Towards Viewpoint Invariant 3D Human Pose Estimation

Albert Haque
Stanford University

Emma Peng*
Stanford University

Alan Luo*
Stanford University

Alexandre Alahi
Stanford University

Serena Yeung
Stanford University

Fei-Fei Li
Stanford University


Abstract

We propose a viewpoint invariant model for 3D human pose estimation from a single depth image. To achieve viewpoint invariance, our deep discriminative model embeds local regions into a learned viewpoint invariant feature space. Formulated as a multi-task learning problem, our model is able to selectively predict partial poses in the presence of noise and occlusion. Our approach leverages a convolutional and recurrent network with a top-down error feedback mechanism to self-correct previous pose estimates in an end-to-end manner. We evaluate our model on a previously published depth dataset and a newly collected human pose dataset containing 100K annotated depth images from extreme viewpoints. Experiments show that our model achieves competitive performance on frontal views while achieving state-of-the-art performance on alternate viewpoints.

Paper

Full Paper: arXiv:1603.07076


ITOP Dataset

Side View

Side View (labeled)

Top View

Top View (labeled)

Note: Make sure you have enough disk space for both the compressed and uncompressed versions. The file sizes are below.
View Split Frames People Actions Images Depth Maps Point Clouds Labels
Side Train 39,795 16 15 jpg (964 MB, 1.1 GB) HDF5 (884 MB, 5.7 GB) HDF5 (7.4 GB, 18 GB) HDF5 (17 MB, 2.9 GB)
Side Test 10,501 4 15 jpg (247 MB, 276 MB) HDF5 (234 MB, 1.6 GB) HDF5 (2.0 GB, 4.6 GB) HDF5 (3.6 MB, 771 MB)
Top Train 39,795 16 15 jpg (882 MB, 974 MB) HDF5 (876 MB, 5.7 GB) HDF5 (7.1 GB, 18 GB) HDF5 (31 MB, 2.9 GB)
Top Test 10,501 4 15 jpg (236 MB, 261 MB) HDF5 (235 MB, 1.6 GB) HDF5 (1.9 GB, 4.6 GB) HDF5 (8.9 MB, 771 MB)

Data Schema

Each file contains several HDF5 datasets at the root level. Dimensions, attributes, and data types are listed below. The key refers to the (HDF5) dataset name. Let \(n\) denote the number of images.

Transformation
To convert from point clouds to a \(240\times 320\) image, the following transformations were used. Let \(x_{img}\) and \(y_{img}\) denote the \((x,y)\) coordinate in the image plane. Using the raw point cloud \((x,y,z)\) real world coordinates, we compute the depth map as follows: \( x_{img} = \frac{x}{Cz} + 160 \) and \(y_{img} = -\frac{y}{Cz} + 120 \) where \( C = 3.50\times 10^{-3} = 0.0035 \) is the intrinsic camera calibration parameter. This results in the depth map: \( (x_{img}, y_{img}, z)\).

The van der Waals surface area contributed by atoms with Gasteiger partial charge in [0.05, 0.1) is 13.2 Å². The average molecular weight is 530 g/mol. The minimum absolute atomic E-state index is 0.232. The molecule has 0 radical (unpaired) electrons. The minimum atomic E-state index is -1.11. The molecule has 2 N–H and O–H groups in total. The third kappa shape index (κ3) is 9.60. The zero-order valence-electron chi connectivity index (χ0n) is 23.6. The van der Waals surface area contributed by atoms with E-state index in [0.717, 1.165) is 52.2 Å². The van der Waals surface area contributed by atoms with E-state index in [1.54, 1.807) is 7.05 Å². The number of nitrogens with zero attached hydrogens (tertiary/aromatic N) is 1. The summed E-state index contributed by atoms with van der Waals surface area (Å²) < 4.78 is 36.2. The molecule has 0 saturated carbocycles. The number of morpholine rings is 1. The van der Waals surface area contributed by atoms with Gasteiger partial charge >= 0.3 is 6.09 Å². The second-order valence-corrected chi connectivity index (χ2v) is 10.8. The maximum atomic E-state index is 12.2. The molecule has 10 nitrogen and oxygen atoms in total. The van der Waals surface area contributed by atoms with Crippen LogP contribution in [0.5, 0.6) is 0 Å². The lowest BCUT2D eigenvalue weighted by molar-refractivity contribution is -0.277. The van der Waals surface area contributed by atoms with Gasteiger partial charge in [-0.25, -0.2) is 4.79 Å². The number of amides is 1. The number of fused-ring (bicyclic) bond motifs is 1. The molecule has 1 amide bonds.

Joint ID (index) Mapping
joint_id_to_name = {
  0: 'Head',        8: 'Torso',
  1: 'Neck',        9: 'R Hip',
  2: 'R Shoulder',  10: 'L Hip',
  3: 'L Shoulder',  11: 'R Knee',
  4: 'R Elbow',     12: 'L Knee',
  5: 'L Elbow',     13: 'R Foot',
  6: 'R Hand',      14: 'L Foot',
  7: 'L Hand',
}

Depth Maps

Key Dimensions Data Type Description
id \( (n,) \) uint8 Frame identifier in the form XX_YYYYY where XX is the person's ID number and YYYYY is the frame number.
data \( (n,240,320) \) float16 Depth map (i.e. mesh) corresponding to a single frame. Depth values are in real world meters (m).

Point Clouds

Key Dimensions Data Type Description
id \( (n,) \) uint8 Frame identifier in the form XX_YYYYY where XX is the person's ID number and YYYYY is the frame number.
data \( (n,76800,3) \) float16 Point cloud containing 76,800 points (240x320). Each point is represented by a 3D tuple measured in real world meters (m).

Labels

Key Dimensions Data Type Description
id \( (n,) \) uint8 Frame identifier in the form XX_YYYYY where XX is the person's ID number and YYYYY is the frame number.
is_valid \( (n,) \) uint8 Flag corresponding to the result of the human labeling effort. This is a boolean value (represented by an integer) where a one (1) denotes clean, human-approved data. A zero (0) denotes noisy human body part labels. If is_valid is equal to zero, you should not use any of the provided human joint locations for the particular frame.
visible_joints \( (n,15) \) int16 Binary mask indicating if each human joint is visible or occluded. This is denoted by \( \alpha \) in the paper. If \( \alpha_j=1 \) then the \( j^{th} \) joint is visible (i.e. not occluded). Otherwise, if \( \alpha=0 \) then the \( j^{th} \) joint is occluded.
image_coordinates \( (n,15,2) \) int16 Two-dimensional \( (x,y) \) points corresponding to the location of each joint in the depth image or depth map.
real_world_coordinates \( (n,15,3) \) float16 Three-dimensional \( (x,y,z) \) points corresponding to the location of each joint in real world meters (m).
segmentation \( (n,240,320) \) int8 Pixel-wise assignment of body part labels. The background class (i.e. no body part) is denoted by \( -1 \).

Citation

If you would like to cite our work, please use the following.

Haque A, Peng B, Luo Z, Alahi A, Yeung S, Fei-Fei L. (2016). Towards Viewpoint Invariant 3D Human Pose Estimation. European Conference on Computer Vision (ECCV). Amsterdam, Netherlands. Springer.

@inproceedings{haque2016viewpoint,
    title={Towards Viewpoint Invariant 3D Human Pose Estimation},
    author={Haque, Albert and Peng, Boya and Luo, Zelun and Alahi, Alexandre and Yeung, Serena and Fei-Fei, Li},
    booktitle = {European Conference on Computer Vision (ECCV)},
    month = {October},
    year = {2016}
}